2. When using and integrated CASE environment, analysts maintain design documents and source code.
  3. Although CASE is very beneficial during the first part of the SDLC, it is not as advantageous during maintenance.
  4. none of the above
  1. Which of the following configuration management tools addresses interrelated files?
  1. source code control
  2. version control
  3. integrity control
  4. revision control
  1. The process of assuring that only authorized changes are made to a system defines:
  1. configuration management
  2. consistency management
  3. quality management
  4. business process reengineering
  1. Which of the following is a more revealing method of measurement?
  1. number of failures
  2. time between each failure
  3. type of failure
  4. none of the above
  1. To measure maintenance effectiveness, you should measure:
  1. the number of failures
  2. the time between each failure
  3. the type of failure
  4. all of the above
  1. The person responsible for controlling the checking-out and checking-in of baseline modules for a system that is being developed or maintained is the:
  1. code agent
  2. systems operator
  3. system librarian
  4. catalog agent
  1. Guidelines that list the instructions to construct an executable system from the baseline source code are called:
  1. build routines
  2. base routines
  3. construction routines
  4. reference routines
  1. Which of the following influences most of the costs associated with maintaining a system?
  1. personnel
  2. documentation quality
  3. number of latent defects
  4. number of customers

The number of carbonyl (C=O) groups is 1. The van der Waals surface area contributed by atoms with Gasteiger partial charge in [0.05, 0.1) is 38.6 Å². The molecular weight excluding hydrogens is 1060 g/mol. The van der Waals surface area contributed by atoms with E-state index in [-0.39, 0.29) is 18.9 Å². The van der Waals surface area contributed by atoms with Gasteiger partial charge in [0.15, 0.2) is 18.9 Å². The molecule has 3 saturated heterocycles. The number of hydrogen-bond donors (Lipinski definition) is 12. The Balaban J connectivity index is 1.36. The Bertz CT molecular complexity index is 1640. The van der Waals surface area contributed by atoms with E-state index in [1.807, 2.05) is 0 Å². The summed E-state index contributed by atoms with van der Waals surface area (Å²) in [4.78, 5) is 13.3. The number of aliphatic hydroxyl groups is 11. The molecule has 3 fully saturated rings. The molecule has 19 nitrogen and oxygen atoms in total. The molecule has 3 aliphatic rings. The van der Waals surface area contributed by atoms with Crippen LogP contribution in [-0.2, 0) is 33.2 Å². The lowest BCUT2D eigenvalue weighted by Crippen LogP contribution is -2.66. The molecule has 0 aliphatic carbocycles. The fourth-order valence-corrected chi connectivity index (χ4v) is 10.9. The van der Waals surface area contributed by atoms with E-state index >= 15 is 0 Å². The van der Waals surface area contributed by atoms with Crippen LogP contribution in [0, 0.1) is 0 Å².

1. Personnel having a vested interest in effectively maintaining the system and having a better understanding of functional requirements is the advantage of which type of maintenance organizational structure?
  1. the separate maintenance organizational structure
  2. the combined maintenance organizational structure
  3. the functional maintenance organizational structure
  4. none of the above
  1. Which of the following is not a cost element of maintenance?
  1. defects
  2. documentation
  3. personnel
  4. all of the above
  1. The SDLC phase of implementation is analogous to the maintenance process of:
  1. obtaining maintenance requests
  2. transforming requests into changes
  3. designing changes
  4. implementing changes
  1. Which of the following is a type of maintenance?
  1. preventive
  2. perfective
  3. corrective
  4. all of the above
  1. Modifying a system to reflect changes environmental changes is referred to as:
  1. corrective maintenance
  2. adaptive maintenance
  3. preventive maintenance
  4. perfective maintenance